Claire Moore Dickerson
LL.M. in Taxation (New York University), J.D. (Columbia), Professor of Law and Breaux Chair in Business Law (Tulane University), permanent visiting professor (University of Buea).
Article

Access_open Constitutionalism and the Incompleteness of Democracy: An Iterative Relationship

Journal Netherlands Journal of Legal Philosophy, Issue 3 2010
Keywords constitutionalism, globalization, democracy, modernity, postnational
Authors Neil Walker
AbstractAuthor's information

    The complexity of the relationship between democracy and modern constitutionalism is revealed by treating democracy as an incomplete ideal. This refers both to the empirical incompleteness of democracy as unable to supply its own terms of application – the internal dimension – and to the normative incompleteness of democracy as guide to good government – the external dimension. Constitutionalism is a necessary response to democratic incompleteness – seeking to realize (the internal dimension) and to supplement and qualify democracy (the external dimension). How democratic incompleteness manifests itself, and how constitutionalism responds to incompleteness evolves and alters, revealing the relationship between constitutionalism and democracy as iterative. The paper concentrates on the iteration emerging from the current globalizing wave. The fact that states are no longer the exclusive sites of democratic authority compounds democratic incompleteness and complicates how constitutionalism responds. Nevertheless, the key role of constitutionalism in addressing the double incompleteness of democracy persists under globalization. This continuity reflects how the deep moral order of political modernity, in particular the emphasis on individualism, equality, collective agency and progress, remains constant while its institutional architecture, including the forms of its commitment to democracy, evolves. Constitutionalism, itself both a basic orientation and a set of design principles for that architecture, remains a necessary support for and supplement to democracy. Yet post-national constitutionalism, even more than its state-centred predecessor, remains contingent upon non-democratic considerations, so reinforcing constitutionalism’s normative and sociological vulnerability. This conclusion challenges two opposing understandings of the constitutionalism of the global age – that which indicts global constitutionalism because of its weakened democratic credentials and that which assumes that these weakened democratic credentials pose no problem for post-national constitutionalism, which may instead thrive through a heightened emphasis on non-democratic values.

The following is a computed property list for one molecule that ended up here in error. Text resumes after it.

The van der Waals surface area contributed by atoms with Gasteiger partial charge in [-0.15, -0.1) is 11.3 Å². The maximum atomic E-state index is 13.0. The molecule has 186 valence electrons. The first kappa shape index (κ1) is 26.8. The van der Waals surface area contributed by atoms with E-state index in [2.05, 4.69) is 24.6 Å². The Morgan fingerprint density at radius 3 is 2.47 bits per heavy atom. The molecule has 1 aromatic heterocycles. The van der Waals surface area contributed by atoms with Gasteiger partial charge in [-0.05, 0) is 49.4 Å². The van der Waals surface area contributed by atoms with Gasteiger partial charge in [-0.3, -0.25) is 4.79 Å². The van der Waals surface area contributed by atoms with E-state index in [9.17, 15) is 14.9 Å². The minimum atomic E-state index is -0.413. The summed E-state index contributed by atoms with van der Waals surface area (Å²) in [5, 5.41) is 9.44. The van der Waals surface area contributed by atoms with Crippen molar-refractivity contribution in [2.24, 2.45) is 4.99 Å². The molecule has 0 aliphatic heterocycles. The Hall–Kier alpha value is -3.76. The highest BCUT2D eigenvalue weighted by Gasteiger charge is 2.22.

Neil Walker
Neil Walker is Regius Professor of Public Law and the Law of Nature and Nations at the University of Edinburgh, United Kingdom.